Feature Article - September 2012
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Maintenance & Operations: Fitness Facilities

Green in the Gym

By Tammy York

Are you in the market for a new or renovated gymnasium? Thinking of sustainability could save you thousands in maintenance and operating costs. Whether you are seeking LEED certification, Net-Zero, or just want to be a little more environmentally conscious, there are a myriad of steps you can take.

"In several jurisdictions, it is written into the codes that the building needs to meet specific requirements for sustainability," said Kari Frontera, regional practice area leader, Sports and Recreation; IIDA (International Interior Design Associate); LEED AP BD&C (Leadership in Energy and Environmental Design Accredited Professional, Building Design and Construction) with Gensler, a global architecture, design, planning and consulting firm. "Ultimately, the goal of sustainability is to protect the environment and to not deplete our natural resources, but at the same time to design a building that meets the end users' needs."

Gensler recently completed a major renovation at George Washington University's 100,000-square-foot Charles E. Smith Center. The LEED NC Gold facility hosts varsity and intramural athletic programs, cultural events, concerts, convocation and graduation. A few of the enhancements included redesigning interior spaces, upgrading building systems, improving accessibility and adding high-end alumni club lounges.

Before your gymnasium building committee starts on the green pathway, there are several key points to keep in mind. The most important is that your goals might exceed your budget for the project. Many design firms will provide three different levels of commitment, and it is up to the committee to determine which one suits the LEED certification or Net-Zero design goals and budget.

Buildings are expected to last at least 50 to 100 years or more, and that longevity gives planning committees some wiggle room. The long-term investment of constructing a sustainable building will pay off in operating and maintenance savings, as well as increased productivity for people using and working in the building.

What Is Your Building's Fuel Mileage?

"The first thing we look at is the fuel mileage of their building. Almost no one knows how much energy their building consumes on a square foot basis," said Bill Maclay, AIA, LEED AP and principal of Maclay Architects, which designs buildings and communities that are models for healthy, inspired living, advancing to a carbon neutral and ecologically sustainable future. Maclay Architects designed The Putney School's Net-Zero Field House.

Confused on how to find your energy-per-square-foot mileage? Take the energy loads of electricity, natural gas and oil and convert your consumption into kWh or BTUs. By taking the fuel consumption and putting it into the same unit of measure, it will be easier to compare usage and identify patterns. Benchmark your building against other similar buildings by researching energy usage for different types of structures on U.S. Environmental Protection Agency's Energy Star web site.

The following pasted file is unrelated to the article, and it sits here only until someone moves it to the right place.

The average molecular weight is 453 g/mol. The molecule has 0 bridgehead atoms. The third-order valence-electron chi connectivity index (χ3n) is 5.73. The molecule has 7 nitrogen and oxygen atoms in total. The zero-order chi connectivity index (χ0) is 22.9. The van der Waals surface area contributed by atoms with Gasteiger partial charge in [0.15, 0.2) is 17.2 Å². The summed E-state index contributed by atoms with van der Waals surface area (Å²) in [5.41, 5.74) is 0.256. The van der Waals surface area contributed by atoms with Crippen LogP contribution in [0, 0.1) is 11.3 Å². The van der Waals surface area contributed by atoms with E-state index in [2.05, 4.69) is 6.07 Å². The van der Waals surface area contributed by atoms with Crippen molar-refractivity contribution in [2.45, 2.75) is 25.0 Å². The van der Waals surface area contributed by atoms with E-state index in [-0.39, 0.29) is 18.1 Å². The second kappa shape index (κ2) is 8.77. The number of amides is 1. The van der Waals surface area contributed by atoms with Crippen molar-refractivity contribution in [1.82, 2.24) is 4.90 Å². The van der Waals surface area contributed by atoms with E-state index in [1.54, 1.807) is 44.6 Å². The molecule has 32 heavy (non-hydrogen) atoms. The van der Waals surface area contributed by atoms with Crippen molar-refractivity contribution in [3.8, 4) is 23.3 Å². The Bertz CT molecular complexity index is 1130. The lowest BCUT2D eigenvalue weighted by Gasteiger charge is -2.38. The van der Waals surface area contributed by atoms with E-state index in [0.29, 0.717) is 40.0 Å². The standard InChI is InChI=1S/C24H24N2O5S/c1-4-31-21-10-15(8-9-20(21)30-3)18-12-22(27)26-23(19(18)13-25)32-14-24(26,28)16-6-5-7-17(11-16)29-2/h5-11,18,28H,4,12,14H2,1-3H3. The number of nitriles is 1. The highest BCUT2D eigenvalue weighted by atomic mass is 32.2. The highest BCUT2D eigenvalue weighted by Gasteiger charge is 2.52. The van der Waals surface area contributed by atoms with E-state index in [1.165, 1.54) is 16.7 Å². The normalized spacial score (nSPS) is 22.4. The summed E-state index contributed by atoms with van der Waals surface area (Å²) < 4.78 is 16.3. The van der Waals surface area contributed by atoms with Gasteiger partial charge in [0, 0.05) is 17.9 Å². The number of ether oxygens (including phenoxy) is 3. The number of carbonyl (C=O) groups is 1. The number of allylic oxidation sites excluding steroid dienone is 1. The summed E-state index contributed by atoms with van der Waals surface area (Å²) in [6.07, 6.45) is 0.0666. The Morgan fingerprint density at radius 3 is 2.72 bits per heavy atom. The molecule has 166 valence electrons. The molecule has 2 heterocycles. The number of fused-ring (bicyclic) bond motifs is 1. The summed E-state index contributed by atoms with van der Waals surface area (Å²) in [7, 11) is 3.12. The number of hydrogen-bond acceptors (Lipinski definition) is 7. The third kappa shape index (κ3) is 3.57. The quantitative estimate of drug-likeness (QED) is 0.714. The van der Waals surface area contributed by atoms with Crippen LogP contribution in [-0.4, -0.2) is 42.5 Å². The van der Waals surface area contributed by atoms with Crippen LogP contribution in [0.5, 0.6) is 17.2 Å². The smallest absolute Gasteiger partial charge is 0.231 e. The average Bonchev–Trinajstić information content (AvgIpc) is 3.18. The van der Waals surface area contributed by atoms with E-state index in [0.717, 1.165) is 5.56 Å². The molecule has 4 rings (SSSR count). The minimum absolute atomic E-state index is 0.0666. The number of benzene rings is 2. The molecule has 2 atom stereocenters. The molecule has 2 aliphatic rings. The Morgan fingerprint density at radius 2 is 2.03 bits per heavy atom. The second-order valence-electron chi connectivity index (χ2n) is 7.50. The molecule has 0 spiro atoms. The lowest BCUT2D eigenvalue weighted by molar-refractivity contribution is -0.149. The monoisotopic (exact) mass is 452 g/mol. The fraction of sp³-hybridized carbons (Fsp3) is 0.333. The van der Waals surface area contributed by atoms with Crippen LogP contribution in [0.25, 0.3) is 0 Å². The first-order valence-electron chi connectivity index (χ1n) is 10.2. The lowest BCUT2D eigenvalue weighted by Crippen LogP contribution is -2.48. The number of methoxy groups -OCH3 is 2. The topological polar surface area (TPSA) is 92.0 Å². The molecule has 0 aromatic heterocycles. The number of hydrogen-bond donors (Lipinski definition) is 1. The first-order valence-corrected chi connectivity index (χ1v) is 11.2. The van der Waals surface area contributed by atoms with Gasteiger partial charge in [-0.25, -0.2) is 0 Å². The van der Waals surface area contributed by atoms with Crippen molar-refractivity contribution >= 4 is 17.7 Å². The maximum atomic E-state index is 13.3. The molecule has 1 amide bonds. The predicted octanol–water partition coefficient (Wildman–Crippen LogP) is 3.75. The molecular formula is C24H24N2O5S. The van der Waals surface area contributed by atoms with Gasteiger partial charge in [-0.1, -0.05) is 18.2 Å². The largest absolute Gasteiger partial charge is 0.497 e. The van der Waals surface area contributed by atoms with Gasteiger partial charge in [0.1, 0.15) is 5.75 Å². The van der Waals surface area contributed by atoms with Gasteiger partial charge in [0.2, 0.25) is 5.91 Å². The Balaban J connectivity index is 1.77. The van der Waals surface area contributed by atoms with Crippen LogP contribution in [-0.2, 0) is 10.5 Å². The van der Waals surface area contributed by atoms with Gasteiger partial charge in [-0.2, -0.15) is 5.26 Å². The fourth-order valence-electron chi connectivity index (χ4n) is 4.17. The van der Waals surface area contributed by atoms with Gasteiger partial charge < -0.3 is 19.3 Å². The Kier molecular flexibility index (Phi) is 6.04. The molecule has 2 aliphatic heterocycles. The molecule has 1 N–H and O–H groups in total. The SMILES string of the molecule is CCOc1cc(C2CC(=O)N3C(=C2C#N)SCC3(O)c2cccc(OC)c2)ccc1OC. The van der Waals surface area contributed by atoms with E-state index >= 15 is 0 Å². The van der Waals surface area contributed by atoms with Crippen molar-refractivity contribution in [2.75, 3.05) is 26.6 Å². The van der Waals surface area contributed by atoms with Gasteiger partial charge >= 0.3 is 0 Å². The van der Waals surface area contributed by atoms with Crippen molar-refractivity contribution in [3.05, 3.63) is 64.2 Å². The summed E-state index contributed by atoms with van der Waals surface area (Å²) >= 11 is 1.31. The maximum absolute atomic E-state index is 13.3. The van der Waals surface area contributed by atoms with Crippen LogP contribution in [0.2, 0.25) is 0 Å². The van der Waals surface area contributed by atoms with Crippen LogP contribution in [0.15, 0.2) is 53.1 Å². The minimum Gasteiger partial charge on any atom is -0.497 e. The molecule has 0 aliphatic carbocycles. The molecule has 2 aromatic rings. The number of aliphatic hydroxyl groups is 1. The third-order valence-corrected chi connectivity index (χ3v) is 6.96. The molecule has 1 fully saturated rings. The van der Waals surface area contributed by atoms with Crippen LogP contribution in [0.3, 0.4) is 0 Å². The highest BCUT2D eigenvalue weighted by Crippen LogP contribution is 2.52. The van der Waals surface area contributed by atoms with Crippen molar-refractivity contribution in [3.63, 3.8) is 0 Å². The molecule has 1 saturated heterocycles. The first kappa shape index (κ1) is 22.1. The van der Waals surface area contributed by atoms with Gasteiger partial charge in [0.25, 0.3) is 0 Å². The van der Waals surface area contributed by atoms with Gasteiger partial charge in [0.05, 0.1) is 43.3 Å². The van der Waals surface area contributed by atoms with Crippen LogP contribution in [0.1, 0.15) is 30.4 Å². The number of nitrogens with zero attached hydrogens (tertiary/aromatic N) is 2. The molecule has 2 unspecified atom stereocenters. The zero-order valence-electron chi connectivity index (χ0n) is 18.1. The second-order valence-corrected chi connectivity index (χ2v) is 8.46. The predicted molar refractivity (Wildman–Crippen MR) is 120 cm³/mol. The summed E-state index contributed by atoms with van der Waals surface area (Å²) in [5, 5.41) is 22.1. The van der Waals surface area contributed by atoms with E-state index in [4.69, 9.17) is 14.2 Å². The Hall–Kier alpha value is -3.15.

Since a robust green design optimizes the reduction in operating costs and maintenance costs over the long term, sustainable design is a wiser investment that can be proven in dollars and cents. For example, a $3 million building might cover just the basics of what you need for the location. However, an increase to $4 million for the building to be sustainable could pay off in a 20-year time span depending on energy prices. Once you are not paying for energy, the operating costs for the building decrease significantly.

By looking at the long-term goals, it is easier to see the forest. Which would you rather do: raise an additional million dollars to create a sustainable building that will reduce your long-term operating costs or continually raise money to cover your operating expenses? Will it be easier for you to sell to your benefactors on creating a building that has a zero or negative balance on the energy produced vs. energy used? Or would it be easier to sell them that you need more money to pay for rising fuel costs?

Progressing design firms can provide cost comparisons for sustainable building design levels and materials, as well as data on the return on investment so you can make informed choices rather than guessing about what the energy-saving product might do for you. However, any firm that strongly promotes a specific product is suspect.

"Be realistic and understand what you want to commit into the program and how much effort you can put in based on a maintenance and operation standpoint," Frontera said. "Look at the lifecycle of the building rather than just the costs."

"The cheapest options might be lower today, but if that material isn't durable you are going to have to replace it every couple of years and the replacement costs are going to be higher," said Amanda Thomas, sustainable design specialist; AIA (American Institute of Architects); CDT (Construction Document Technologist); and LEED AP BD+C with Gensler. Determine the real cost by having your design firm provide an analysis of LEED credits to upfront costs to the costs over the life of the building including daily or weekly operating and maintenance costs.